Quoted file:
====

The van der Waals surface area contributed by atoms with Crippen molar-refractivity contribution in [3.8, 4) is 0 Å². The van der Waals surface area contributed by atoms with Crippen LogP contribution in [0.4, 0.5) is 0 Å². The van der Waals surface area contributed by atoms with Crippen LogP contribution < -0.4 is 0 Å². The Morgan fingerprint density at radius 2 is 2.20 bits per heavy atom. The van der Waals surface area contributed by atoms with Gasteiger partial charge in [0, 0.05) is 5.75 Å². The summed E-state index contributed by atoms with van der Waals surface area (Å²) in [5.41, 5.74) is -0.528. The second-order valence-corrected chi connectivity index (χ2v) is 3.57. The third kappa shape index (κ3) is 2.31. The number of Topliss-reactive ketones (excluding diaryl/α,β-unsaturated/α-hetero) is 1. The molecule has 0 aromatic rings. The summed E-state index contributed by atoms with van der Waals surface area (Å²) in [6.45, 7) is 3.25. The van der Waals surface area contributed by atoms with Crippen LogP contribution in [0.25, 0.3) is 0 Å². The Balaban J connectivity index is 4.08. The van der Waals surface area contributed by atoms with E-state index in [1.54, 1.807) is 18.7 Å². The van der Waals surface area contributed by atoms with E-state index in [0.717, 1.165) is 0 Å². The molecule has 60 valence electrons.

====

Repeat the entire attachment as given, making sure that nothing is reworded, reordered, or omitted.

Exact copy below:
The van der Waals surface area contributed by atoms with Crippen molar-refractivity contribution in [3.8, 4) is 0 Å². The van der Waals surface area contributed by atoms with Crippen LogP contribution in [0.4, 0.5) is 0 Å². The van der Waals surface area contributed by atoms with Crippen LogP contribution < -0.4 is 0 Å². The Morgan fingerprint density at radius 2 is 2.20 bits per heavy atom. The van der Waals surface area contributed by atoms with Gasteiger partial charge in [0, 0.05) is 5.75 Å². The summed E-state index contributed by atoms with van der Waals surface area (Å²) in [5.41, 5.74) is -0.528. The second-order valence-corrected chi connectivity index (χ2v) is 3.57. The third kappa shape index (κ3) is 2.31. The number of Topliss-reactive ketones (excluding diaryl/α,β-unsaturated/α-hetero) is 1. The molecule has 0 aromatic rings. The summed E-state index contributed by atoms with van der Waals surface area (Å²) in [6.45, 7) is 3.25. The van der Waals surface area contributed by atoms with Crippen LogP contribution in [0.25, 0.3) is 0 Å². The Balaban J connectivity index is 4.08. The van der Waals surface area contributed by atoms with E-state index in [1.54, 1.807) is 18.7 Å². The van der Waals surface area contributed by atoms with E-state index in [0.717, 1.165) is 0 Å². The molecule has 60 valence electrons.